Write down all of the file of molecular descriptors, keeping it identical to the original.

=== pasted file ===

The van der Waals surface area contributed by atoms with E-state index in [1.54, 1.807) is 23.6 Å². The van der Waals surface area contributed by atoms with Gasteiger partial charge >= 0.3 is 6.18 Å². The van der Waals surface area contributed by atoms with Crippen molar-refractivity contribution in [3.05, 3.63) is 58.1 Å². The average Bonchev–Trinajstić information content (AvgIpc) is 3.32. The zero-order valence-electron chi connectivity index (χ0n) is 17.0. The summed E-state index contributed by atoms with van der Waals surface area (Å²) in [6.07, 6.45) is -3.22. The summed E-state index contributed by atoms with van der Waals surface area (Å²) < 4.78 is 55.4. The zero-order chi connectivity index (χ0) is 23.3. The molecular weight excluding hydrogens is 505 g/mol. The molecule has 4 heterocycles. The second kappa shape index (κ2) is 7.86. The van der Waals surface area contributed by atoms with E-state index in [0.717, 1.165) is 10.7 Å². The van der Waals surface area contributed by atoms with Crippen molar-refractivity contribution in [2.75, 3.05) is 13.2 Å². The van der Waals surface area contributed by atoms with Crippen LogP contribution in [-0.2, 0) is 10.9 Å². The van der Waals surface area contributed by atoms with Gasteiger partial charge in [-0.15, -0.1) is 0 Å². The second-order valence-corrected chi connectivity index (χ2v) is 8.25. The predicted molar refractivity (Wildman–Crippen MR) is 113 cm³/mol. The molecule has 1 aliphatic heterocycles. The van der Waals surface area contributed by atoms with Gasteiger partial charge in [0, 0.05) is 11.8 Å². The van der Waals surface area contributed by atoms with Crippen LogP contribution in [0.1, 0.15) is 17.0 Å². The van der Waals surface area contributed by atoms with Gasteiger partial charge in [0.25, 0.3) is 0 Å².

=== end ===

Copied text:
The van der Waals surface area contributed by atoms with E-state index in [1.54, 1.807) is 23.6 Å². The van der Waals surface area contributed by atoms with Gasteiger partial charge >= 0.3 is 6.18 Å². The van der Waals surface area contributed by atoms with Crippen molar-refractivity contribution in [3.05, 3.63) is 58.1 Å². The average Bonchev–Trinajstić information content (AvgIpc) is 3.32. The zero-order valence-electron chi connectivity index (χ0n) is 17.0. The summed E-state index contributed by atoms with van der Waals surface area (Å²) in [6.07, 6.45) is -3.22. The summed E-state index contributed by atoms with van der Waals surface area (Å²) < 4.78 is 55.4. The zero-order chi connectivity index (χ0) is 23.3. The molecular weight excluding hydrogens is 505 g/mol. The molecule has 4 heterocycles. The second kappa shape index (κ2) is 7.86. The van der Waals surface area contributed by atoms with E-state index in [0.717, 1.165) is 10.7 Å². The van der Waals surface area contributed by atoms with Crippen molar-refractivity contribution in [2.75, 3.05) is 13.2 Å². The van der Waals surface area contributed by atoms with Crippen LogP contribution in [-0.2, 0) is 10.9 Å². The van der Waals surface area contributed by atoms with Gasteiger partial charge in [-0.15, -0.1) is 0 Å². The second-order valence-corrected chi connectivity index (χ2v) is 8.25. The predicted molar refractivity (Wildman–Crippen MR) is 113 cm³/mol. The molecule has 1 aliphatic heterocycles. The van der Waals surface area contributed by atoms with Gasteiger partial charge in [0, 0.05) is 11.8 Å². The van der Waals surface area contributed by atoms with Crippen LogP contribution in [0.1, 0.15) is 17.0 Å². The van der Waals surface area contributed by atoms with Gasteiger partial charge in [0.25, 0.3) is 0 Å².